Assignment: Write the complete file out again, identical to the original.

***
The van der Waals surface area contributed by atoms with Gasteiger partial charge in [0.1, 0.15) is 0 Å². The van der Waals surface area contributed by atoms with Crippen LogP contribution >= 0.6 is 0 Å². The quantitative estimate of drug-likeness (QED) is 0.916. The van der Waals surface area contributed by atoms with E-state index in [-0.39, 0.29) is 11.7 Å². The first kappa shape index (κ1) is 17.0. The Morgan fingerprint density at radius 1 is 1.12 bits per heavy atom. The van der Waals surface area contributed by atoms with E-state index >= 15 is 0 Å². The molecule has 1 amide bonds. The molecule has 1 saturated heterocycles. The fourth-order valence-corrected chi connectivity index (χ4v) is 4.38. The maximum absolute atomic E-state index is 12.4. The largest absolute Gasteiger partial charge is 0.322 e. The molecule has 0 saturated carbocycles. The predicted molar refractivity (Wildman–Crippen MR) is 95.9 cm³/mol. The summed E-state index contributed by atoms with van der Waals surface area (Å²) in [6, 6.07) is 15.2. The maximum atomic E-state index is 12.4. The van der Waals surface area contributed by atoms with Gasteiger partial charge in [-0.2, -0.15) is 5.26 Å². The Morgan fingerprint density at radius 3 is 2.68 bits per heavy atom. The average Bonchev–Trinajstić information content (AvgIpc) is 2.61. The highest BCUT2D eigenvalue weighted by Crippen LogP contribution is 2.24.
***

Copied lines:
The van der Waals surface area contributed by atoms with Gasteiger partial charge in [0.1, 0.15) is 0 Å². The van der Waals surface area contributed by atoms with Crippen LogP contribution >= 0.6 is 0 Å². The quantitative estimate of drug-likeness (QED) is 0.916. The van der Waals surface area contributed by atoms with E-state index in [-0.39, 0.29) is 11.7 Å². The first kappa shape index (κ1) is 17.0. The Morgan fingerprint density at radius 1 is 1.12 bits per heavy atom. The van der Waals surface area contributed by atoms with E-state index >= 15 is 0 Å². The molecule has 1 amide bonds. The molecule has 1 saturated heterocycles. The fourth-order valence-corrected chi connectivity index (χ4v) is 4.38. The maximum absolute atomic E-state index is 12.4. The largest absolute Gasteiger partial charge is 0.322 e. The molecule has 0 saturated carbocycles. The predicted molar refractivity (Wildman–Crippen MR) is 95.9 cm³/mol. The summed E-state index contributed by atoms with van der Waals surface area (Å²) in [6, 6.07) is 15.2. The maximum atomic E-state index is 12.4. The van der Waals surface area contributed by atoms with Gasteiger partial charge in [-0.2, -0.15) is 5.26 Å². The Morgan fingerprint density at radius 3 is 2.68 bits per heavy atom. The average Bonchev–Trinajstić information content (AvgIpc) is 2.61. The highest BCUT2D eigenvalue weighted by Crippen LogP contribution is 2.24.